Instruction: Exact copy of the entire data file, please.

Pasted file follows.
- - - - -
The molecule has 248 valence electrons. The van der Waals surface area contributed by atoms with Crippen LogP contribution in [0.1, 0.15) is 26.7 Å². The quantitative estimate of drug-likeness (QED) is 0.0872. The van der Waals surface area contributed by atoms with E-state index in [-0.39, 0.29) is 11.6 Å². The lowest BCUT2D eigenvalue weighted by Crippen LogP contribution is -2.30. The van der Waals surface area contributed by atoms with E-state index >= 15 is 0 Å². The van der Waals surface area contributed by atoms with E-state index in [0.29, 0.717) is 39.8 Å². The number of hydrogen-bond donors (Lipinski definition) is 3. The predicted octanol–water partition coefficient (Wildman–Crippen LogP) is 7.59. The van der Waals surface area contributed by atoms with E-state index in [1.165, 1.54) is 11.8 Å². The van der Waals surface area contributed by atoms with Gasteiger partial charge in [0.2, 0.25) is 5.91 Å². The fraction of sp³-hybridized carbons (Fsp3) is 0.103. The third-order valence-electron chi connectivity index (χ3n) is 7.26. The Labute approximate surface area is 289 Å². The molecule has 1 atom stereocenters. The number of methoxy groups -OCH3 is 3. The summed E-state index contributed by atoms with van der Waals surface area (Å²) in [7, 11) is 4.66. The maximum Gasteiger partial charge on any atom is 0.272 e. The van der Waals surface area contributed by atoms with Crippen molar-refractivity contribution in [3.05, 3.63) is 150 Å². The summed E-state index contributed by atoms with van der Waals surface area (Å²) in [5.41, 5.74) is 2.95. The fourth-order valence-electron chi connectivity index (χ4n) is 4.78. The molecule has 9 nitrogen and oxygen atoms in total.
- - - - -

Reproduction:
The molecule has 248 valence electrons. The van der Waals surface area contributed by atoms with Crippen LogP contribution in [0.1, 0.15) is 26.7 Å². The quantitative estimate of drug-likeness (QED) is 0.0872. The van der Waals surface area contributed by atoms with E-state index in [-0.39, 0.29) is 11.6 Å². The lowest BCUT2D eigenvalue weighted by Crippen LogP contribution is -2.30. The van der Waals surface area contributed by atoms with E-state index >= 15 is 0 Å². The van der Waals surface area contributed by atoms with E-state index in [0.29, 0.717) is 39.8 Å². The number of hydrogen-bond donors (Lipinski definition) is 3. The predicted octanol–water partition coefficient (Wildman–Crippen LogP) is 7.59. The van der Waals surface area contributed by atoms with E-state index in [1.165, 1.54) is 11.8 Å². The van der Waals surface area contributed by atoms with Gasteiger partial charge in [0.2, 0.25) is 5.91 Å². The fraction of sp³-hybridized carbons (Fsp3) is 0.103. The third-order valence-electron chi connectivity index (χ3n) is 7.26. The Labute approximate surface area is 289 Å². The molecule has 1 atom stereocenters. The number of methoxy groups -OCH3 is 3. The summed E-state index contributed by atoms with van der Waals surface area (Å²) in [7, 11) is 4.66. The maximum Gasteiger partial charge on any atom is 0.272 e. The van der Waals surface area contributed by atoms with Crippen molar-refractivity contribution in [3.05, 3.63) is 150 Å². The summed E-state index contributed by atoms with van der Waals surface area (Å²) in [5.41, 5.74) is 2.95. The fourth-order valence-electron chi connectivity index (χ4n) is 4.78. The molecule has 9 nitrogen and oxygen atoms in total.